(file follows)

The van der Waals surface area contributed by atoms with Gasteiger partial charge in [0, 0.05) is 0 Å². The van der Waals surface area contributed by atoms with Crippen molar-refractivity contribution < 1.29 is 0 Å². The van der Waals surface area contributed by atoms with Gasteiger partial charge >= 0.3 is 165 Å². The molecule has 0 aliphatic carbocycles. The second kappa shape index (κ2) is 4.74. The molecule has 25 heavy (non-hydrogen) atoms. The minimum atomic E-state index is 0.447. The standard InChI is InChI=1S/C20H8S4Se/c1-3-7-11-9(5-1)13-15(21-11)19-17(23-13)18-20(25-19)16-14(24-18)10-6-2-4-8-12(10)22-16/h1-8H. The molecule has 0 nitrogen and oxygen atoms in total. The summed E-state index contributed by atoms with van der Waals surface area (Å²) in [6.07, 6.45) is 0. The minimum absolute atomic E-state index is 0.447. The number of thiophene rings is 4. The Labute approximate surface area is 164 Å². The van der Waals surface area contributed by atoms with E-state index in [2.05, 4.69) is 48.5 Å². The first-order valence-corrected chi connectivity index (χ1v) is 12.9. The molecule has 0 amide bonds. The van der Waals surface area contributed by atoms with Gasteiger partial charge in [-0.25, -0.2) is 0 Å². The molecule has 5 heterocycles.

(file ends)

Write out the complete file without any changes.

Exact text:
The van der Waals surface area contributed by atoms with Gasteiger partial charge in [0, 0.05) is 0 Å². The van der Waals surface area contributed by atoms with Crippen molar-refractivity contribution < 1.29 is 0 Å². The van der Waals surface area contributed by atoms with Gasteiger partial charge >= 0.3 is 165 Å². The molecule has 0 aliphatic carbocycles. The second kappa shape index (κ2) is 4.74. The molecule has 25 heavy (non-hydrogen) atoms. The minimum atomic E-state index is 0.447. The standard InChI is InChI=1S/C20H8S4Se/c1-3-7-11-9(5-1)13-15(21-11)19-17(23-13)18-20(25-19)16-14(24-18)10-6-2-4-8-12(10)22-16/h1-8H. The molecule has 0 nitrogen and oxygen atoms in total. The summed E-state index contributed by atoms with van der Waals surface area (Å²) in [6.07, 6.45) is 0. The minimum absolute atomic E-state index is 0.447. The number of thiophene rings is 4. The Labute approximate surface area is 164 Å². The van der Waals surface area contributed by atoms with E-state index in [2.05, 4.69) is 48.5 Å². The first-order valence-corrected chi connectivity index (χ1v) is 12.9. The molecule has 0 amide bonds. The van der Waals surface area contributed by atoms with Gasteiger partial charge in [-0.25, -0.2) is 0 Å². The molecule has 5 heterocycles.